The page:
This fall every teacher asked themselves the same questions: What will our teaching look like? Will it be in-person or remote? And how will our students and colleagues stay safe?
My colleagues and I in the Germantown Friends School (GFS) Physical Education department were asking the same questions. When we learned that we would be phasing back into in-person learning, we began to ponder logistical questions related to keeping students engaged in vigorous physical activity safely.
We centered ourselves on the driving question: What is best for our students? The spring lockdown last year reinforced that our students needed physical education (PE) now more than ever. The benefits of moderate-to-vigorous activity for memory retention and focus are paramount, and the positive interactions of social-emotional learning that occur during PE are critical for learning, particularly during stressful periods. Beyond that, we also knew that for kindergarten through fifth-grade learners, we would need to adapt our spaces, equipment, and pedagogy for students both on-campus and remote.
Adjusting to Support Safety
We relied on guidance from city, state, and national health care experts as well as our medical advisory board, which consists of medical professionals within our school’s current family and alumni. Using a structure outlined with school-wide mitigation protocols, we adjusted our schedule to have all PE classes outdoors with required mask-wearing and physical distancing of at least six feet.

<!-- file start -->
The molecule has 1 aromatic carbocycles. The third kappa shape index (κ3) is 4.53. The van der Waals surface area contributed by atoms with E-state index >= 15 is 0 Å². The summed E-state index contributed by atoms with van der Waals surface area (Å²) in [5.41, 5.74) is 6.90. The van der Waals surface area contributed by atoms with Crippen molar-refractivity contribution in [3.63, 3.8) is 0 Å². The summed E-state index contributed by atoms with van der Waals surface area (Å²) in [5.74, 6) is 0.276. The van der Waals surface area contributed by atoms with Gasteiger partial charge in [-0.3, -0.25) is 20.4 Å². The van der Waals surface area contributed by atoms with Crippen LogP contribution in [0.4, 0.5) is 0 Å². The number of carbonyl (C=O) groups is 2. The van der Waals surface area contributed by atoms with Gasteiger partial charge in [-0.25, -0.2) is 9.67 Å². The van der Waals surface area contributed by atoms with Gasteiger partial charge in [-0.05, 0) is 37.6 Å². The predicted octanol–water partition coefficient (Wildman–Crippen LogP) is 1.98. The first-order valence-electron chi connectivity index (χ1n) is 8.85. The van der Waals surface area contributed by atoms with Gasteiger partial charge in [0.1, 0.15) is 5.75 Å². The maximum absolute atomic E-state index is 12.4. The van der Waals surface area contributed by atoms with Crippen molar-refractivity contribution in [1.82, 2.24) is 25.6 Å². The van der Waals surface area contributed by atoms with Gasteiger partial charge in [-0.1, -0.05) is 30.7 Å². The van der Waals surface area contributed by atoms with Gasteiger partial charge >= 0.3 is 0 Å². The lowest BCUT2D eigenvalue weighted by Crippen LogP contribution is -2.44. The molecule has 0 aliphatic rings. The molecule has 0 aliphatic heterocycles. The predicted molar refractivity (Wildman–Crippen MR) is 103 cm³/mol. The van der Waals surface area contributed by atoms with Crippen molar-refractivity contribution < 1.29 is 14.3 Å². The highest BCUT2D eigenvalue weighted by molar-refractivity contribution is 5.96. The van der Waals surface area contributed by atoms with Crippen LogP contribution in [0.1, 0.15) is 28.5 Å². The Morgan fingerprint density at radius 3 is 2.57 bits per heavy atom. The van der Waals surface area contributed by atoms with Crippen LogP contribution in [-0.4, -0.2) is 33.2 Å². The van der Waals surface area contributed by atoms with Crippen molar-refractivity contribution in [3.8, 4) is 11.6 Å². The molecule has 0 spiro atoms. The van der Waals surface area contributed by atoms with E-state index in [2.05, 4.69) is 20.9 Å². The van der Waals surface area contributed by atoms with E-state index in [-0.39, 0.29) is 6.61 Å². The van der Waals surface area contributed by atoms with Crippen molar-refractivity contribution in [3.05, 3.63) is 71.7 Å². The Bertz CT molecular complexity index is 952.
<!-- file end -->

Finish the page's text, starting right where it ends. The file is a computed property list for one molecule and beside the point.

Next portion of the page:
Our largest classes have no more than 18 students. We painted our spaces with markers to indicate six feet and designed five to 10 mask break areas for students to use during higher-intensity levels of class as needed. Each teacher would adjust their lessons to include time for these self-selected mask breaks, along with full-class mask breaks after vigorous activity. Students sit in one direction and were quickly taught that there’s no talking while taking a mask break. These mask breaks soon became a “normal” classroom routine.
Cleaning is another important factor. We’re able to share equipment within a single class but must disinfect in between periods. Our beautiful gyms turned into equipment cleaning and drying stations as we adjusted lesson planning based on our new cleaning protocols. These changes and the time involved were significant, but the adjustments seemed easy compared to the pedagogical changes to make our class include the critical social-emotional learning, skill practice, and high-intensity levels our students were craving.
Maintaining Class Favorites
We knew that familiarity and fun programming would be important during this time of uncertainty, especially for our youngest students, and we wondered how we could reimagine some of our favorite PE activities. After we purchased every pool noodle from the local dollar store, our elementary students’ dream of tag quickly became a reality. Taggers would have pool noodles and tag students with the noodle. Our tag games at every grade level were back in action with minor adjustments to the rules along the way.